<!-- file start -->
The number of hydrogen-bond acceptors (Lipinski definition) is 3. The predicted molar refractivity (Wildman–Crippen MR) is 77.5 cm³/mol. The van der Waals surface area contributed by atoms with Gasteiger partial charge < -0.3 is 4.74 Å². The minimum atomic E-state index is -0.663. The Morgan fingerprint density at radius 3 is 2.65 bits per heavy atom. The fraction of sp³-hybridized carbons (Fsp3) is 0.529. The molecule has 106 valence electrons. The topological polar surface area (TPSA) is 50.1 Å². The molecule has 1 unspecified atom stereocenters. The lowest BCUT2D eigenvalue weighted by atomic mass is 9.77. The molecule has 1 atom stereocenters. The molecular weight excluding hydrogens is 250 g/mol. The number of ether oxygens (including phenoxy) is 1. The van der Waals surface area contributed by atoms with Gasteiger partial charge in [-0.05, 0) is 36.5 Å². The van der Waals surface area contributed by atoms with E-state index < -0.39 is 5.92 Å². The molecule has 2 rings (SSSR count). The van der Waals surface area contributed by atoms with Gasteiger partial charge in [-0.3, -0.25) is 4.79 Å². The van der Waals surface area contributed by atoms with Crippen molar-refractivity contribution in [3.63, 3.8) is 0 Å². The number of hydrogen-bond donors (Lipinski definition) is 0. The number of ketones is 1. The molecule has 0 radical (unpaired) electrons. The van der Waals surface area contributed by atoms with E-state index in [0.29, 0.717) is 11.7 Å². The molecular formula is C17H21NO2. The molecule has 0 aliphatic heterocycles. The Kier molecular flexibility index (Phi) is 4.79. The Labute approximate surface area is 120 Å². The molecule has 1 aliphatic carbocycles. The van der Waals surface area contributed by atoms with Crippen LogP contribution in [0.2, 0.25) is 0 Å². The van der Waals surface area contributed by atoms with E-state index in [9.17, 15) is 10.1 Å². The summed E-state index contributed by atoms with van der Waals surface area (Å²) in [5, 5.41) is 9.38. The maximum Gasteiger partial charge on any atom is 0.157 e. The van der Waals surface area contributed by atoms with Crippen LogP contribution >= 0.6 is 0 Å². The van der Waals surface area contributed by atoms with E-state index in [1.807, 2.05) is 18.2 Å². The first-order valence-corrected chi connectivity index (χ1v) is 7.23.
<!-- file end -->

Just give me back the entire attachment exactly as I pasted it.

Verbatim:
The number of hydrogen-bond acceptors (Lipinski definition) is 3. The predicted molar refractivity (Wildman–Crippen MR) is 77.5 cm³/mol. The van der Waals surface area contributed by atoms with Gasteiger partial charge < -0.3 is 4.74 Å². The minimum atomic E-state index is -0.663. The Morgan fingerprint density at radius 3 is 2.65 bits per heavy atom. The fraction of sp³-hybridized carbons (Fsp3) is 0.529. The molecule has 106 valence electrons. The topological polar surface area (TPSA) is 50.1 Å². The molecule has 1 unspecified atom stereocenters. The lowest BCUT2D eigenvalue weighted by atomic mass is 9.77. The molecule has 1 atom stereocenters. The molecular weight excluding hydrogens is 250 g/mol. The number of ether oxygens (including phenoxy) is 1. The van der Waals surface area contributed by atoms with Gasteiger partial charge in [-0.05, 0) is 36.5 Å². The van der Waals surface area contributed by atoms with E-state index < -0.39 is 5.92 Å². The molecule has 2 rings (SSSR count). The van der Waals surface area contributed by atoms with Gasteiger partial charge in [-0.3, -0.25) is 4.79 Å². The van der Waals surface area contributed by atoms with Crippen molar-refractivity contribution in [3.63, 3.8) is 0 Å². The number of hydrogen-bond donors (Lipinski definition) is 0. The number of ketones is 1. The molecule has 0 radical (unpaired) electrons. The van der Waals surface area contributed by atoms with E-state index in [0.29, 0.717) is 11.7 Å². The molecular formula is C17H21NO2. The molecule has 0 aliphatic heterocycles. The Kier molecular flexibility index (Phi) is 4.79. The Labute approximate surface area is 120 Å². The molecule has 1 aliphatic carbocycles. The van der Waals surface area contributed by atoms with Crippen LogP contribution in [0.2, 0.25) is 0 Å². The van der Waals surface area contributed by atoms with E-state index in [9.17, 15) is 10.1 Å². The summed E-state index contributed by atoms with van der Waals surface area (Å²) in [5, 5.41) is 9.38. The maximum Gasteiger partial charge on any atom is 0.157 e. The van der Waals surface area contributed by atoms with Crippen LogP contribution >= 0.6 is 0 Å². The van der Waals surface area contributed by atoms with E-state index in [1.807, 2.05) is 18.2 Å². The first-order valence-corrected chi connectivity index (χ1v) is 7.23.